Security software producer Barracuda Networks was hit by a SQL injection attack launched on April 9 while the company’s own Barracuda Web Application Firewall was offline for scheduled maintenance, Michael Perone, Barracuda Network executive vice president, wrote April 12 on the corporate blog.
The attacker uncovered email addresses of select Barracuda employees with their passwords as well as name, email address, company affiliations and phone numbers of sales leads generated by the company’s channel partners. Barracuda does not store any financial information in that database.
“The bad news is that we made a mistake,” Perone said.
Barracuda’s firewall was accidentally put into passive monitoring mode, which means it lets all the traffic through without doing any analysis or blocking and was essentially doing nothing since late evening April 8. This gave the attacker sufficient time to poke around via an automated script to crawl the site.
It took approximately two hours of “nonstop” probing before the intruder discovered a SQL injection flaw in a PHP script used to display customer case studies. That error allowed the attacker entry into the database used for marketing programs and sales lead development efforts. The customer case study database was on the same system as the one used for marketing programs.
The initial reconnaissance attempts came from one IP address, and another IP address joined the attack three hours later, Perone said.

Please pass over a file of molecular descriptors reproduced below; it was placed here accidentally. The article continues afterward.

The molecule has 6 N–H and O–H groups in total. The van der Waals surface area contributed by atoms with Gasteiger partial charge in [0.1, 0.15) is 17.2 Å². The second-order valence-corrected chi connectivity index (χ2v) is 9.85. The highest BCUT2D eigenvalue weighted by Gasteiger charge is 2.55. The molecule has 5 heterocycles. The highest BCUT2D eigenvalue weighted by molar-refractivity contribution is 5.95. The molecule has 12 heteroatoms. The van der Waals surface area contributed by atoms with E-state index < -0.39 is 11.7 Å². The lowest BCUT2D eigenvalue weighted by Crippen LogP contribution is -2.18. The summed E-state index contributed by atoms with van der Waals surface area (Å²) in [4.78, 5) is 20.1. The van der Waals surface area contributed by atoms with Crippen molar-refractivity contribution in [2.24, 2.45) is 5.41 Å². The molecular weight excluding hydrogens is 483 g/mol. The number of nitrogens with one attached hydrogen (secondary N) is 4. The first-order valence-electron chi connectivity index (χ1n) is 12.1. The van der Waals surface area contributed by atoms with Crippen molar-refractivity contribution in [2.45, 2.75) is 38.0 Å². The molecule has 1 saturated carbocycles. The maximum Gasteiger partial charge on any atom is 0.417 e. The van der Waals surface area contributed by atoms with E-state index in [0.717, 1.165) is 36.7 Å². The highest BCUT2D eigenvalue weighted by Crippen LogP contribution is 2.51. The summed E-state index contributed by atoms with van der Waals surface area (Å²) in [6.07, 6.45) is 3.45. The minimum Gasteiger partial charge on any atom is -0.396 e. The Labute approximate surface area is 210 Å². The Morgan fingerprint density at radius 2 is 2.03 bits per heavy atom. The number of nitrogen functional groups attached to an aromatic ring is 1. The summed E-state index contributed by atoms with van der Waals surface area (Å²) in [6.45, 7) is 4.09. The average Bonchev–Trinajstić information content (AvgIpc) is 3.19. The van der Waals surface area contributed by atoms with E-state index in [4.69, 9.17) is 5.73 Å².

While the exposed employee passwords were encrypted, they were stored using the MD5 hashing algorithm, which is considered to be an outdated encryption method. The good news is the hashes were “salted,” making them harder to crack using commonly available tools.
The incident is highly embarrassing for Barracuda, as it provides security services to its corporate customers. Barracuda learned the hard way that a Website can’t be left unprotected for a full day and companies can’t be complacent about coding practices or other processes just because there is a firewall in place to block threats. Finally, even if the database itself is secure, coding vulnerabilities elsewhere can compromise the data.
“Security companies don’t always practice what they preach, leaving themselves vulnerable to attacks like this,” Jason Reed, director of security and compliance at SystemExperts, told eWEEK.
SQL injection flaws are usually introduced in the Website because the developers are in a hurry to implement features, Reed said. Applications shouldn’t be using an administrator account to connect to the database and it shouldn’t use direct SQL statements in scripts. Separating out code from data prevents attackers from passing in malicious SQL code.
The attacker, under the name Fdf, posted the email addresses and other stolen information as proof of the attack on a Tumblr blog. Since this is the only post currently on the “HMSec Full Disclosure” blog, it’s safe to say that Fdf created the Tumblr blog specifically for this attack. Fdf also thanked nine other individuals and “other Malaysian hackers” on the post.
Fdf obtained a full list of databases on the server and viewed the contents of at least five tables on one of the databases using a blind SQL injection attack.
A blind SQL injection attack means the errors and results from the malicious SQL queries are not displayed directly to the attacker. Instead, the attacker has to write complicated code to expose little bits of the data at a time and then re-create the information. Oracle’s MySQL.com and Sun.com sites were both recently targeted by blind SQL injection attacks.
Barracuda apologized for the incident in the blog post and said it was notifying affected individuals.